After viewing the blockbuster Disney princess film Frozen with actual little kids, we look at all the cooks in this corporate cartoon kitchen. With this many people involved, how did they pull it off? And is this cartoon whitewashed? Too feminist? Not feminist enough? How is this fairy tale defining gender and ethnicity for an entire generation?
In the second part of our series on Dischord Records, we look at the politics of Washington D.C.'s music scene going into the 1990s... when art met commerce.
In the first of our two episodes on Dischord Records we look at the punk community of Washington D.C. in the 1980s and its conflicting ethics of politics, violence and drug abuse. Follow along with the story of Ian MacKaye and Jeff Nelson's label until its redefining summer of 1985.
Hellboy's a charming, working class hero, despite being a demon's spawn. We look at how creator Mike Mignola taps into the mythic simplicity of folk tales and how Hellboy itself has become a commodified franchise.
For our first coverage of a reality television show we go from beauty to camp, to joy and grief. This show simultaneously sells branded content that somehow doesn't feel sleazy, while also providing an extraordinary platform for LGBTQ culture.
ADDITIONAL RESOURCES: To come.
A novel that took Stephen King 12.5 years to write is now a major franchise. But what was it like when fans (and retailers) were rabid for more? Did King have a "responsibility" to them? And why didn't he plot his fantasy world... instead of writing it by the seat of his pants?
All My Friends Are Funeral Singers is a film (and record) by Tim Rutili of the band Califone. We interview Tim about his experience creating a project like this in multiple media and how that changed his process going forward.
By becoming a more vulnerable frontman, Nick Cave has transformed after a major tragedy. To understand this better, we cover his latest album Skeleton Tree, the companion film One More Time With Feeling and the Bad Seeds' latest North American tour.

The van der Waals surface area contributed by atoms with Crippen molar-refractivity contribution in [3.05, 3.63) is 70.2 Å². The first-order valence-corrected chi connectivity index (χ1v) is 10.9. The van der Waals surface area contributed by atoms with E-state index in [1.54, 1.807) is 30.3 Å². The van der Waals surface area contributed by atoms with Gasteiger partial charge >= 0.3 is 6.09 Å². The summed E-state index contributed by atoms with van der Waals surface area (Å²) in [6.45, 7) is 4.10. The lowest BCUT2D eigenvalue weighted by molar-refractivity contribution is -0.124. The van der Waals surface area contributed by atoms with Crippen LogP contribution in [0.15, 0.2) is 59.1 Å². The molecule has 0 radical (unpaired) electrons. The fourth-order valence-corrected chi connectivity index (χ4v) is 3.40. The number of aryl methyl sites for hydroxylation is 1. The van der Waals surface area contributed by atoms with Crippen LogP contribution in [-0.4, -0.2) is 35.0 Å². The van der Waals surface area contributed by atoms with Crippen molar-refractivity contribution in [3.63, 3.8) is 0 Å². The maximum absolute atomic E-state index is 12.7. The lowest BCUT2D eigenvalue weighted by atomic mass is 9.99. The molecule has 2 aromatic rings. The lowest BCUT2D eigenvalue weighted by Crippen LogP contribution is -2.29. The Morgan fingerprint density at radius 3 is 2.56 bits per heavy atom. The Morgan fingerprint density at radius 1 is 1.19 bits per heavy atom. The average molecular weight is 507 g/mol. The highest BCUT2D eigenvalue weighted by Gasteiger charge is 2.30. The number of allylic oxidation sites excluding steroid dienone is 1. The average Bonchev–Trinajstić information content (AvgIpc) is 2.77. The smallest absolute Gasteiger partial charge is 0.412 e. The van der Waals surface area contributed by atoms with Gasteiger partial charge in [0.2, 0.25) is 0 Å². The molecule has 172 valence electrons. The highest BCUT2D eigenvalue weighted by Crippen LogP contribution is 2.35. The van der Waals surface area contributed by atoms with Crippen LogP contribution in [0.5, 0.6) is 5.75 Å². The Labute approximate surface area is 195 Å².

As part of the big four bands breaking out of the Seattle "grunge" scene in the early 1990s, Soundgarden was a combination that was not quite metal or punk. We look at why their record Badmotorfinger acts like such a strong signifier of meaning in the wake of Chris Cornell's death.
With a comparison of their staff rosters, we try imagining a television show that idolizes the White House today, the way The West Wing did in 1999. Believe it or not, Aaron Sorkin's fantasy of public service let some people admire civics again.
Donald Glover once described his FX sitcom Atlanta as "Twin Peaks for rappers." As residents of the eponymous city, we were doubtful. But this show came through with a weird, wondrous take on our local African-American culture. Special guest Swain Hunt (Sidebar, The Metronome) joins us to discuss.
China Miéville's novel Kraken is a meandering fantasy comedy full of political themes and a love for weird monsters. How does this author manage to weave together so many themes and genres into one book? And why does he think J.R.R. Tolkien is a "wen on the arse of fantasy"?